Advances in Nuclear Magnetic Resonance for Drug Discovery

  • Laurel O. SillerudEmail author
  • Richard S. Larson
Part of the Methods in Molecular Biology book series (MIMB, volume 910)


Nuclear Magnetic Resonance (NMR) techniques are widely used in the drug discovery process. The primary feature exploited in these investigations is the large difference in mass between drugs and receptors (usually proteins) and the effect this has on the rotational or translational correlation times for drugs bound to their targets. Many NMR parameters, such as the diffusion coefficient, spin diffusion, nuclear Overhauser enhancement, and transverse and longitudinal relaxation times, are strong functions of either the overall tumbling or translation of molecules in solution. This has led to the development of a wide variety of NMR techniques applicable to the elucidation of protein and nucleic acid structure in solution, the screening of drug candidates for binding to a target of choice, and the study of the conformational changes which occur in a target upon drug binding. High-throughput screening by NMR methods has recently received a boost from the introduction of sophisticated computational techniques for reducing the time needed for the acquisition of the primary NMR data for multidimensional studies.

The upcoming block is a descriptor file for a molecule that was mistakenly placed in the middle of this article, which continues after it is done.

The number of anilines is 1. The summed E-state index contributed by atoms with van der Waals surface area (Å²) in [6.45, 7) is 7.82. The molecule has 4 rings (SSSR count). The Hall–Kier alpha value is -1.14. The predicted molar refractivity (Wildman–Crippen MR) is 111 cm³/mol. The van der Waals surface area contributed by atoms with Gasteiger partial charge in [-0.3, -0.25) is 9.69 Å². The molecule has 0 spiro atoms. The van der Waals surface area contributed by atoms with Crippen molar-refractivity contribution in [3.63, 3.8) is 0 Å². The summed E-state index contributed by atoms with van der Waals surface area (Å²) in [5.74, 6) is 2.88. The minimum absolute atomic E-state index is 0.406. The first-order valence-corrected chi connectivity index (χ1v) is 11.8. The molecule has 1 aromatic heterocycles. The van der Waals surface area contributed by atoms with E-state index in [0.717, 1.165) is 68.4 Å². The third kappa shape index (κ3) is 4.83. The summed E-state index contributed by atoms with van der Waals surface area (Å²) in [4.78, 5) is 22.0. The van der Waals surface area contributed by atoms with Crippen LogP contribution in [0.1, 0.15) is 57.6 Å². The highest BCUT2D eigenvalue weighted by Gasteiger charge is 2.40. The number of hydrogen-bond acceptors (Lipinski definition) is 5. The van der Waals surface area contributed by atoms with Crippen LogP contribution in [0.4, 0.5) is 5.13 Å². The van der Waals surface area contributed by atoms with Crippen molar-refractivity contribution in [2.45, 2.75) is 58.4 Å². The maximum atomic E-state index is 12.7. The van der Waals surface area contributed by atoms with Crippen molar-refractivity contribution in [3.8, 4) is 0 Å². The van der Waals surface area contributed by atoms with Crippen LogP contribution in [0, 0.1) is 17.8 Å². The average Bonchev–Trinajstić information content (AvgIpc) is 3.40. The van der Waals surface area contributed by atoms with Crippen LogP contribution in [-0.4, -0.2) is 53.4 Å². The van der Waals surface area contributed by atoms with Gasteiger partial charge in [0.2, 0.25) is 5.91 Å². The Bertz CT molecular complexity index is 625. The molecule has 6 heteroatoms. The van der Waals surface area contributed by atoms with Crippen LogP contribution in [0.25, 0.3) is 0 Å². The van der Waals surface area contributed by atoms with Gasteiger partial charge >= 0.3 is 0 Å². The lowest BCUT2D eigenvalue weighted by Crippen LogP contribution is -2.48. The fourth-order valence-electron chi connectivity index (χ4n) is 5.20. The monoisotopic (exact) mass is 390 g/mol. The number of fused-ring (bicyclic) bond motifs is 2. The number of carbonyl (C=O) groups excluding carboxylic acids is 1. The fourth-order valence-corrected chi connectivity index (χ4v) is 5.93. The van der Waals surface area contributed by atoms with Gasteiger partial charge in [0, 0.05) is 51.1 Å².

Key words

Nuclear magnetic resonance Diffusion Nuclear Overhauser enhancement Correlation times Chemical shift Nuclear spin Receptor Drug candidate trNOESY Saturations transfer difference LOGSY Structure–activity relationships TROSY Residual dipolar couplings HSQC Multiquantum 


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Copyright information

© Springer Science+Business Media New York 2012

Authors and Affiliations

  1. 1.Department of Biochemistry and Molecular BiologyUNM HDC, University of New MexicoAlbuquerqueUSA
  2. 2.The University of New MexicoAlbuqerqueUSA

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